Remarks by Achim Steiner to Annual Meeting of the Eco-Forum Global 2013 Mon, Jul 22, 2013

Achim Steiner, UNEP Executive Director

Guiyang, 20 July 2013 - Thank you for inviting me to address the 5th Eco-Forum.

I have been asked to address the issue of the Green Economy-or to give it its full title from the outcome of last year's Rio+20 Summit in Brazil, the Green Economy in the context of sustainable development and poverty eradication.

These elements are important because the greening of the economy is not just an environmental agenda. It is a vehicle for delivering growth and prosperity that also provides positive social outcomes such as improved human health and decent jobs.

It is also a vehicle and a pathway towards a world in which natural capital or nature-based assets are well-managed rather than mined, and are understood as among the fundamentals underpinning wealth across cultures and society.

China's concept of eco-civilization also echoes to a further dimension that should not be ignored?namely the cultural and spiritual values of nature and human dignity within societies.

These are concepts that many intuitively understand in China and beyond.

It is good to give them expression in your over-arching theme because they are values and concepts of quality, not just quantity of life, that unite us all and link generations. They are beyond profit and loss.

Let me also congratulate the leaders of the city of Guiyang?an urban centre in a rapidly developing economy that is part of a worldwide cities movement towards the aims and aspirations of a low-carbon, resource-efficient green economy.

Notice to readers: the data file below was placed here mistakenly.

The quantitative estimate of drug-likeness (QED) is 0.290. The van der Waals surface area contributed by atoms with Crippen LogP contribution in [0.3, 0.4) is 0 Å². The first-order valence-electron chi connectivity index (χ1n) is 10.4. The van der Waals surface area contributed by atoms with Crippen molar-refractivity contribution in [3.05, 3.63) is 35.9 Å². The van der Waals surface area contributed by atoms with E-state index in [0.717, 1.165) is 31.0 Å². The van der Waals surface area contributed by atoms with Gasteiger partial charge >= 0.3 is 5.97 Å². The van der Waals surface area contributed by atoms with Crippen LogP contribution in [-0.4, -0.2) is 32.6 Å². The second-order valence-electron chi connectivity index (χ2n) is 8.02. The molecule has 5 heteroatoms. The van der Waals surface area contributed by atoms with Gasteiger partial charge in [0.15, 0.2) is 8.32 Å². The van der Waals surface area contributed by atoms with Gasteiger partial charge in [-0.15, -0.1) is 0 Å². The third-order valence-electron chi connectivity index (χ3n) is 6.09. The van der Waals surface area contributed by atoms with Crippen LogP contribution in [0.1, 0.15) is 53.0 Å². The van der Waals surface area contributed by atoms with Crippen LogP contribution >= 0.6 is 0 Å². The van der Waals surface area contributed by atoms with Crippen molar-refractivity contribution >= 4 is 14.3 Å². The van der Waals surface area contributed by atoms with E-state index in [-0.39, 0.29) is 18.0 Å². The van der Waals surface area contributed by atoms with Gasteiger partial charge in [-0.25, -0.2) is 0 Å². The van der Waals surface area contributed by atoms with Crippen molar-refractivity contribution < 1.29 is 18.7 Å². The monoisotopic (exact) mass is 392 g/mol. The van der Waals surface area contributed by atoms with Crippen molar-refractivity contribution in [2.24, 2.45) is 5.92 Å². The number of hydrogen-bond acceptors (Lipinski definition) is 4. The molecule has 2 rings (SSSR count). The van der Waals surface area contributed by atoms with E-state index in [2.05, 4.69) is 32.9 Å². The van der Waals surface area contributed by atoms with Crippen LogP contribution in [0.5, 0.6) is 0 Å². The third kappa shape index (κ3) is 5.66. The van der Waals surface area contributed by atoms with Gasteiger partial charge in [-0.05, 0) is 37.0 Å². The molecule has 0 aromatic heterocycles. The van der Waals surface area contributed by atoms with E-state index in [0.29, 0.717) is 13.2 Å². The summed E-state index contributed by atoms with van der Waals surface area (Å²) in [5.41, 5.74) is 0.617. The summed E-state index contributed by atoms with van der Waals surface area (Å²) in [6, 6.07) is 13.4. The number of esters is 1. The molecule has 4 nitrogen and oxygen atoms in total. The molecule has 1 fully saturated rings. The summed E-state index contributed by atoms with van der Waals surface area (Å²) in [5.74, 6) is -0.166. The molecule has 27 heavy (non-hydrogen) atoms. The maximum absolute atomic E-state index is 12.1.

Honourable delegates, ladies and gentlemen,

We meet here just over a year after the Rio+20 Summit and its outcomes, and less than two years from two major and intertwined events.

These are the launching of a suite of Sustainable Development Goals (SDGs) that build on the Millennium Development Goals while forming part of the post-2015 development agenda, and the urgent need to deliver a universal and meaningful climate agreement by 2015 so that it can become operational in 2020.

The global challenge and opportunity underpinning both of these is this: how do we grow economies while decoupling that development from natural resource use?

The UNEP-hosted International Resource Panel estimates that on current trends the world will triple that resource use by 2050?an unsustainable path if ever there was one.

Rio+20 has given the international community new or modernized tools to achieve this:

  • The Green Economy, which speaks in many ways to the policies, financial flows and pathways needed to achieve this: from feed-in tariffs for renewables to subsidies reforms in respect to fisheries.

  • The 10 Year Framework of Programmes (10YFP) for Sustainable Consumption and Production, given the green light in Rio, is taking forward specific actions, project and initiatives in support of these aims.